The UK’s Committee on Climate Change (CCC) yesterday urged that Government funding for low-carbon technology research, development and deployment should be protected.
The independent advisory committee warns that without Government support, new low-carbon technologies essential for the UK to meets its target of reducing emissions by 80% by 2050 will not be met.
If current funding levels of around £550 million a year are reduced and commitments to carbon capture and storage (CCS) or electric vehicles lapse, the UK risks missing out on the opportunity to build a green economy, says the CCC report.
“The case for action is strong,” says committee member Julia King, vice-chancellor of Aston University. “With adequate funding, new policies and strengthened delivery arrangements, we would expect UK firms to take leading roles in the development of key technologies, driving down emissions… and fulfilling the new Government’s objective to build a low-carbon economy.”
However, the report to the Government’s Chief Scientific Advisor, Professor Sir John Beddington, warns that inadequate funding – even in these difficult economic times – could leave new technologies floundering and failing to reach market.
The Committee recommends that the new Government should focus efforts on six key technologies – offshore wind, which is likely to provide the cheapest means of decarbonising the UK’s electricity supply, marine energy, where UK companies have world-leading expertise, CCS, smart grids and meters, electric vehicles and advanced aviation technology.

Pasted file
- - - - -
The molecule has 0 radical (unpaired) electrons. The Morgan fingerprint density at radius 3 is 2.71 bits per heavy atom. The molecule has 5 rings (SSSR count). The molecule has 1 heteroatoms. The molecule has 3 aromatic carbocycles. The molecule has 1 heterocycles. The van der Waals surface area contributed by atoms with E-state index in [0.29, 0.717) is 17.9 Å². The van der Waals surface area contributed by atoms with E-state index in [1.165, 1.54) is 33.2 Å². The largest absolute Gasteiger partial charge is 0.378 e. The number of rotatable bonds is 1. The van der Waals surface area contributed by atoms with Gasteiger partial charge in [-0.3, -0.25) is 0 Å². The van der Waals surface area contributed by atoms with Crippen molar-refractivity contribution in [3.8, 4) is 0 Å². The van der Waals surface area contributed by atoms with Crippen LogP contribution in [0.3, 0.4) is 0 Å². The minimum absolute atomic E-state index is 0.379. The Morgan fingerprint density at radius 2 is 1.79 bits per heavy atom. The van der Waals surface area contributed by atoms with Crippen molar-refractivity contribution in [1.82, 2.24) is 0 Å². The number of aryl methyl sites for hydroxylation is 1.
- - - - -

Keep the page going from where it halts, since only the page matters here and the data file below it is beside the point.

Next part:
The UK should also move ahead with the deployment of nuclear power, advanced insulation and heat pumps, while investing in R&D for hydrogen fuel cell vehicles, third generation photovoltaics and advanced biofuels.
The report has been welcomed across the board from industry and environmental groups.
Tom Foulkes of the Institution of Civil Engineers (ICE) comments:
“We recognise cuts have to be made… however, it is even more important in these cash-strapped times that Government provides the right regulatory frameworks to encourage private investment into infrastructure projects. Low carbon technologies in particular need to be developed with urgency.”
Simon Bullock, Friends of the Earth’s senior economic campaigner, adds:
“Slashing spending on green technologies is a false saving, which sends entirely the wrong message to potential investors. The Government must heed the warning of its own advisors and invest money now to build a future that is both good for our businesses and good for the planet.”
For further information:
UK Government to cut low-carbon programmes by £34 million (19-Jul)
UK’s ‘greenest government ever’ fails to deliver on Budget (23-Jun)
UK Budget cuts could hit public sector efficiency initiatives (23-Jun)
UK Government unveils energy and green economy bill (26-May)
20 July 2010